Burberry Kisses … Luxury brands must innovate to engage new consumers and embrace digital disruption
February 1, 2017
Instagram likes … Chinese consumers … immersive experiences … service-based start-ups … digital boutiques … magic mirrors … social influence … celebrity endorsement … instant customisation …. from runway to my door …
Luxury goods markets are being shaken up like never before … the rise of new consumers, from millennials to new Asia, comes together with the late but rapid adaption of digital media and technologies… means that luxury brands face more challenge, and opportunity than at any point in their history.
To win in the new luxury landscape, where Apple is as much a force as Cartier or Chanel, established luxury brands need to think like disrupters – with the mindset of a new consumer, and the actions of a entrepreneurial start-up. Whilst some argue that this is to risk the long-standing, carefully-crafted heritage of their brands, the bigger risk is to do nothing.
The best starting point is the consumer, not the technology.
It is the changing attitudes and behaviours, expectations and aspirations, of existing and new consumers that are the best starting point when thinking about the future – the best guide to innovation and new opportunities for growth. Change offers a roadmap for survival for established luxury companies. Luxury brands need to look at how the next generation of their customers behave and zoom in on the points of friction in their brand experience. Then, they need to become a solution to this friction.
In every industry, consumers are embracing new brands and business models – think Airbnb to Netflix, Surfair to Uber – typically enabled by the digitalisation of their markets – connecting buyers and sellers, enabling communication and trust between consumers, and reaching anyone anytime. Similarly, online luxury fashion marketplace Farfetch removed friction from discovery of the next authentic designer. Personalised sampling service Birchbox removed friction from exploration of the new beauty products, is another example.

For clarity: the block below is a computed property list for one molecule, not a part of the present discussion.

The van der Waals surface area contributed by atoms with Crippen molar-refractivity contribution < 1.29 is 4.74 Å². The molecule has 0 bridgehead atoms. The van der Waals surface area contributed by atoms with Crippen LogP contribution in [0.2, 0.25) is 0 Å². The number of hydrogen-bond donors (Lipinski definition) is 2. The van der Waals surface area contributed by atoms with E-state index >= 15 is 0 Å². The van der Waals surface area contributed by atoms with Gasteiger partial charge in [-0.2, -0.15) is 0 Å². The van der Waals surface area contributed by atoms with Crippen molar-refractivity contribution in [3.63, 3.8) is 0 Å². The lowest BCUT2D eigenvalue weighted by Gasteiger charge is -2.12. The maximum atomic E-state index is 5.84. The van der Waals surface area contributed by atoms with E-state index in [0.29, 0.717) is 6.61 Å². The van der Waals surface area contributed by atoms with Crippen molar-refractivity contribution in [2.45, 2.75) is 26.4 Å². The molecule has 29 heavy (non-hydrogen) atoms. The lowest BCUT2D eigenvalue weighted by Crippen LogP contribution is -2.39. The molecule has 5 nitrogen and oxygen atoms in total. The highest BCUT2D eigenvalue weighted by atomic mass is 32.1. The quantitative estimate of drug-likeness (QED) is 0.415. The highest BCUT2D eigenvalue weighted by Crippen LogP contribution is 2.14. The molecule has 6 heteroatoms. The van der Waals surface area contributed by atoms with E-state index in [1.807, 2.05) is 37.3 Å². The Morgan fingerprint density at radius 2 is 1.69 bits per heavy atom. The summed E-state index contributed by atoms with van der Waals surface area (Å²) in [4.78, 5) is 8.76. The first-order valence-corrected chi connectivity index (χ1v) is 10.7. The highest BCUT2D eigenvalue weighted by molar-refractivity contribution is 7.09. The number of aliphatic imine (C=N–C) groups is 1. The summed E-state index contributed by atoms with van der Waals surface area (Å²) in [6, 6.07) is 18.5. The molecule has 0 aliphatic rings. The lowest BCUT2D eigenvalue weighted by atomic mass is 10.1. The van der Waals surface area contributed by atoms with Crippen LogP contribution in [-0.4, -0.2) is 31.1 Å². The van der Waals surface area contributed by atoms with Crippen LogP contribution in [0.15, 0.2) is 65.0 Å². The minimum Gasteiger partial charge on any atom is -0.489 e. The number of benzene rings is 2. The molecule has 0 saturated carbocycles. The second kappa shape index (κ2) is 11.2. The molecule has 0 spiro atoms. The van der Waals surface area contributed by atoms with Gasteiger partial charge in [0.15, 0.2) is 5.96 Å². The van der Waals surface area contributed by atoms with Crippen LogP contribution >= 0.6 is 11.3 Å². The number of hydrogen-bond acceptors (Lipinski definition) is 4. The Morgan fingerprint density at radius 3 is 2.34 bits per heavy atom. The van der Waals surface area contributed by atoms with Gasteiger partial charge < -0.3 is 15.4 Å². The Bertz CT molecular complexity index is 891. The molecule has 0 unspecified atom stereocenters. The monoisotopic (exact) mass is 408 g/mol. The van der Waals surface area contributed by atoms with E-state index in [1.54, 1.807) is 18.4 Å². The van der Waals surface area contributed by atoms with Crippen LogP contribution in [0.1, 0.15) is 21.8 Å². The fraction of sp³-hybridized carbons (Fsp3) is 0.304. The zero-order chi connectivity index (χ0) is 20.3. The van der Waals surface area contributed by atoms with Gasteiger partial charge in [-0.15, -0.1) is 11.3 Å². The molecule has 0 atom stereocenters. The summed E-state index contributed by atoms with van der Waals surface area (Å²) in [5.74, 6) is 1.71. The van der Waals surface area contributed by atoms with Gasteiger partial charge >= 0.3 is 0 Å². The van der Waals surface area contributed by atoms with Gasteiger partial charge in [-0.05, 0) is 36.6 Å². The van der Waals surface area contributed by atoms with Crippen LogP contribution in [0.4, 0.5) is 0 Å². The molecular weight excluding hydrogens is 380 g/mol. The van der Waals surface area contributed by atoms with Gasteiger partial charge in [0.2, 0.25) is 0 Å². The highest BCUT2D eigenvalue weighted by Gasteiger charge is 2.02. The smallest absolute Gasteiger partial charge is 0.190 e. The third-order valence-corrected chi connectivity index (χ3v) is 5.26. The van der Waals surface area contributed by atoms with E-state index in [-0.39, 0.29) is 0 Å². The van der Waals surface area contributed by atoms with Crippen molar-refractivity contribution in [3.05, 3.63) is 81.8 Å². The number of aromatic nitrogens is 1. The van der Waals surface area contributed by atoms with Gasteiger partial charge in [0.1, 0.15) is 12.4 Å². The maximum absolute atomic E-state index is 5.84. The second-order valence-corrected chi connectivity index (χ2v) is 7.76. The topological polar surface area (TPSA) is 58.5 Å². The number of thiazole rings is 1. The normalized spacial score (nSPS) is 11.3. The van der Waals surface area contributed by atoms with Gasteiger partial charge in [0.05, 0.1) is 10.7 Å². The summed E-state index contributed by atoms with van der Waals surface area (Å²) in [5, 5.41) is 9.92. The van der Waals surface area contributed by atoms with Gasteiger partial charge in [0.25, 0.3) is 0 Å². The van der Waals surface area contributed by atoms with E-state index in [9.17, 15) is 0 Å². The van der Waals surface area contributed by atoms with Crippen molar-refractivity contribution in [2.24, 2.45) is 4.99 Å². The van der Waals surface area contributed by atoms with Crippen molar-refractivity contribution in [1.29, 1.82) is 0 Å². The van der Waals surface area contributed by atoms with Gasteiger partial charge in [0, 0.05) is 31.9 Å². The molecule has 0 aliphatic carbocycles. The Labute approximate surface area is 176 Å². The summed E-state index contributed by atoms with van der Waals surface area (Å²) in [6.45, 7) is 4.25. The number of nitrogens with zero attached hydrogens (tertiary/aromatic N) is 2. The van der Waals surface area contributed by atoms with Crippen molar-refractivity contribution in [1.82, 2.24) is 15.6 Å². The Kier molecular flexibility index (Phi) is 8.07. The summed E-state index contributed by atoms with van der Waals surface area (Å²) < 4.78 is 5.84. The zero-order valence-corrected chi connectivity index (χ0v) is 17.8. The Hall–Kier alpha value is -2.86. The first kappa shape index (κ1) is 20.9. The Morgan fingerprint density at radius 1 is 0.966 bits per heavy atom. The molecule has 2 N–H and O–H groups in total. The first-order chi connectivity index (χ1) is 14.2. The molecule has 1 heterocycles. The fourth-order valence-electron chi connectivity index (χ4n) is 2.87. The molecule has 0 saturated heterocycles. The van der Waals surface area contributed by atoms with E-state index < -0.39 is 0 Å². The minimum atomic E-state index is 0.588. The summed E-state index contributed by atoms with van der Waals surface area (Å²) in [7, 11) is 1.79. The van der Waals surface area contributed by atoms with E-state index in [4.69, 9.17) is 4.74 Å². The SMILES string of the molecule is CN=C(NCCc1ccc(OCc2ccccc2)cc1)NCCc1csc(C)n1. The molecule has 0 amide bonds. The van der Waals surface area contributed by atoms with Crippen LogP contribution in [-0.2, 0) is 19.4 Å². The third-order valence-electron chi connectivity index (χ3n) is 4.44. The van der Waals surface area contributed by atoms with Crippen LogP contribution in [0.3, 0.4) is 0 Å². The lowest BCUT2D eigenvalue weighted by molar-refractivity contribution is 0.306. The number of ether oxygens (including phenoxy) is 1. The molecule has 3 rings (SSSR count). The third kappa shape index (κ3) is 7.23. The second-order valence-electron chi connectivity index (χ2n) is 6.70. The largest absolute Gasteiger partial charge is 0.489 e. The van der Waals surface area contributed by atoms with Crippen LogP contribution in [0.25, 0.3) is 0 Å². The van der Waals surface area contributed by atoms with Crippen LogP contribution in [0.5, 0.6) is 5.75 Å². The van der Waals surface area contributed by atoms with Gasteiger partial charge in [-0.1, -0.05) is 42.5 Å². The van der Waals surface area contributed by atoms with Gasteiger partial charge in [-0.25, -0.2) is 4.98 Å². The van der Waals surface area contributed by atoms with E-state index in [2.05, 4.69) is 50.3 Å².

Here are some useful starting points for innovation and growth:
1. Create a seamless path from inspiration to purchase: Smart luxury retailers like Net-a-Porter merge content and commerce, as well as digital and physical touchpoints, to create an innovative purchase path that firmly integrates points-of-sale with marketing. Net-a-Porter understands that the contemporary consumer demands a strong omnichannel approach where service, experience and products interact.
2. Make your brand narrative intuitive and immersive: Modern luxury is about conveying a lifestyle; it is about creating an overall experience that products are a part of. A strong brand narrative combined with technology, which has become signature of the Burberry brand, gives consumers attainable, “no purchase necessary” entry points into brand experience at every touchpoint and price point.
3. Enable consumers to feel privileged and participants: New luxury consumers gravitate toward brands that have a strong point of view, convincing beliefs and compelling values that they express with passion. Communities gather around an idea or cause — be it culture, arts, nature or a social good. Louis Vuitton puts artists at the forefront of the brand. So do Celine and Saint Laurent.
4. Know consumers deeply, to serve and reward them: A wealth of consumer data allows smart luxury brands to surprise and delight their customers via personalized offers based on their individual browsing and buying history. Increasingly sophisticated consumers demand excellence in all parts of their non-linear purchase funnel through increased seamlessness and convenience.
What is the future of your luxury? New consumers from millennials to Chinese, digital disruption of channels and business models, and changing attitudes to the very notion of luxury, are rapidly transforming the world of luxury brands. Every luxury brands needs to innovate, to seize the opportunities to reinvent and drive future growth. Or die. Explore more in Gamechangers
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